More than 80 per cent of pesticides sold in Warangal district that year were later found to be fake.
Two and a half decades later, agriculture is in ruins. The story of slow death of agriculture across the country is the same. Dying crop fields, and crying farmers. With degraded soils, depleting groundwater, and chemical pesticides playing havoc with the environment, agriculture is in terrible distress. With farming becoming a losing proposition, and with the entire equation going wrong, agriculture is witnessing a mass exodus.
While academicians, economists and policy makers are ascribing several complex reasons for the decline of agriculture, the dark underbelly has somehow remained unexposed. What has actually eaten into the vitals of agriculture over the years is rampant corruption. It is like the vultures swarming around a dead animal carcase. Believe it or not, the despicable farm scenario is no less gory.
Fake and sub-standard inputs – seeds, fertiliser, pesticides and machinery is only one part of the story. With quality control in complete shambles, and with many testing laboratories known to have a fixed price tag for approving samples, farmers are always on the receiving end. No wonder, the post of plant protection officers as well as quality control is one of the most sought after in the State Departments of Agriculture.
Massive public outlays under the National Horticulture Mission, Rashtriya Krishi Vikas Yojna, and the National Food Security Mission are in fact being used as grants. When I see the misuse of these outlays, often going into the pockets of senior farm officials, I have always wondered why the Comptroller and Auditor General (CAG) has refrained from focusing on the flagrant misuse of resources in the name of food security.
Agricultural officials and input suppliers have always maintained a cosy relationship. Even where upright officials have blacklisted erring firms, it isn’t difficult to pull down the shutters and then float a new company. Over the years, I have seen the business growing for those who were once known to be selling sub-standard products.
Fly-by-night operators adorn the seed industry, and despite seed laws spelling out stringent punishment for marketing fake seeds, the market is full of spurious seeds. Bihar Chief Minister Nitish Kumar had recently said that a big seed company had supplied inferior maize hybrid seed, and had refused to account for the losses. Ultimately, Bihar government had to pay for the Rs 60-crore loss.
Post harvest, the travails of a farmer take a different turn. In areas where procurement centres and mandis exist (mainly in the Green Revolution belt of Punjab, Haryana, western UP and some parts of Madhya Pradesh), invariably farmers are at the mercy of the arhtiyas and the mandi agents. In rest of the country, the farmer is exploited, fleeced and ends up selling his produce in distress. It will not be wrong to say that it is a nightmare for a farmer to get a fair price for his produce and that too after putting in so much of hard labour.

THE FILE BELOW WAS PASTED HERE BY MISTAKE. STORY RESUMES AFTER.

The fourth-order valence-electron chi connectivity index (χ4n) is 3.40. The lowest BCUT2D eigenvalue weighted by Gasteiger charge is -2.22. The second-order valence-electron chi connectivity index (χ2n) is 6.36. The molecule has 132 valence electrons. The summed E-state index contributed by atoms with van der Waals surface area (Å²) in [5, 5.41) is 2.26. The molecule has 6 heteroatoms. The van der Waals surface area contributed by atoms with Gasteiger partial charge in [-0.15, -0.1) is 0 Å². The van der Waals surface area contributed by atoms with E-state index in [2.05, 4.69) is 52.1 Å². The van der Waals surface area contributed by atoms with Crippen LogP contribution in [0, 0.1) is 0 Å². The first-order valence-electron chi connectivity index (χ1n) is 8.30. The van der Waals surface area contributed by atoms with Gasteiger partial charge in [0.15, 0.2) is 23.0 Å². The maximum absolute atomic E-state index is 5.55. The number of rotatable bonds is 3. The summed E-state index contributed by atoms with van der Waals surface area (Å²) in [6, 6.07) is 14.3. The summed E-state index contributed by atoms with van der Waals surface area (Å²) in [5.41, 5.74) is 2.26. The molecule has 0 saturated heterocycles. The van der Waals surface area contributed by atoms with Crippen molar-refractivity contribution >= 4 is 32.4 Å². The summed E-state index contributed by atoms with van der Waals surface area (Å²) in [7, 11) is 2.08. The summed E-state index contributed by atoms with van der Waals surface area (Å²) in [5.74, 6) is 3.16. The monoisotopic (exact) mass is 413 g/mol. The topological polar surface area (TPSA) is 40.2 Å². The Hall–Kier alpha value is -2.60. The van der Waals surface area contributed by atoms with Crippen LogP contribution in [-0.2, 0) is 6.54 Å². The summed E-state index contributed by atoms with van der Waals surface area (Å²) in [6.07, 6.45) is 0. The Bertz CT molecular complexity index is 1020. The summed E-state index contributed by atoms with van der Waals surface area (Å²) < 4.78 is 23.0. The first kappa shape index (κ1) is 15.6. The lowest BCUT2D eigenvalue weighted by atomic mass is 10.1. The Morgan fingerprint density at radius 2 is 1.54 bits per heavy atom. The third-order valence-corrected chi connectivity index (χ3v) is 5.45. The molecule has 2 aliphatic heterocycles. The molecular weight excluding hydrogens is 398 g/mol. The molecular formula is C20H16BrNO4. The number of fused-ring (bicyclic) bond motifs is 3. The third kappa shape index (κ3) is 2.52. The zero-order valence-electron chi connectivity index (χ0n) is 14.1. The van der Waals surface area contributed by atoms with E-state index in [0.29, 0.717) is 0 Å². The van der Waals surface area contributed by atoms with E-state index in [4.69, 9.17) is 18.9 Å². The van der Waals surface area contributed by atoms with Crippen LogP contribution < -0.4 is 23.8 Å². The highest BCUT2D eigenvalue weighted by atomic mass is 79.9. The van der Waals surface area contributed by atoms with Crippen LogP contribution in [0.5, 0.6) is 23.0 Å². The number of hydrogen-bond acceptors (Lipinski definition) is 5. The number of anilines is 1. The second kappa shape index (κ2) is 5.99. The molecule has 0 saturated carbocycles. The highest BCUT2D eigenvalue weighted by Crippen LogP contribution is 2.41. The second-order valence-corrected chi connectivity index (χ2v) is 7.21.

Banks, money lenders and micro-credit agencies have been perpetual suckers. Several studies have pointed to the mismanagement (and corruption) in distribution of bank credit to be the primary reason for the agrarian crisis. Usurping interest charged by micro-finance institutions, often exceeding 24 per cent and that too to be repaid at weekly intervals, as well as the dependence on private money lenders has been the bane of farming.
A recent study by NABARD shows how farmers are being duped by nationalised banks. Farmers are being charged double the interest rate for subsidised credit as announced in the annual budget last year. Against the provision of a maximum of 7 per cent interest, banks have included the contingency expenses and other costs, which in reality means the farmer has to shell out an interest of 14 per cent.
If you think scientific research, agricultural development and policy framing is devoid of corruption you are grossly mistaken. Much of what hits the farmer is the result of wrong policies. These policies are framed keeping the interest of service providers before farmers. But then, it is topic for another day.
This study of three each of India’s highest circulated English and Hindi dailies finds that they devote only a minuscule proportion of their total coverage (about 2%) to rural India’s issues, crises and anxieties. Even this low count could be misleading because most rural news is not about the farmers/villagers or about their concerns related to land, livestock, resources or farming. The content analysis of 968 news items shows that 36% of the coverage goes to issues of violence, accidents, crime or disasters. Less than 28% is about agrarian themes while 15% is about hunger, suicides, malnutrition, distress migration, displacement, or farmers’ movements. The English newspapers had more coverage of rural distress than the Hindi ones. The authoritative sources quoted most often in the routine news tend to belong to the establishment.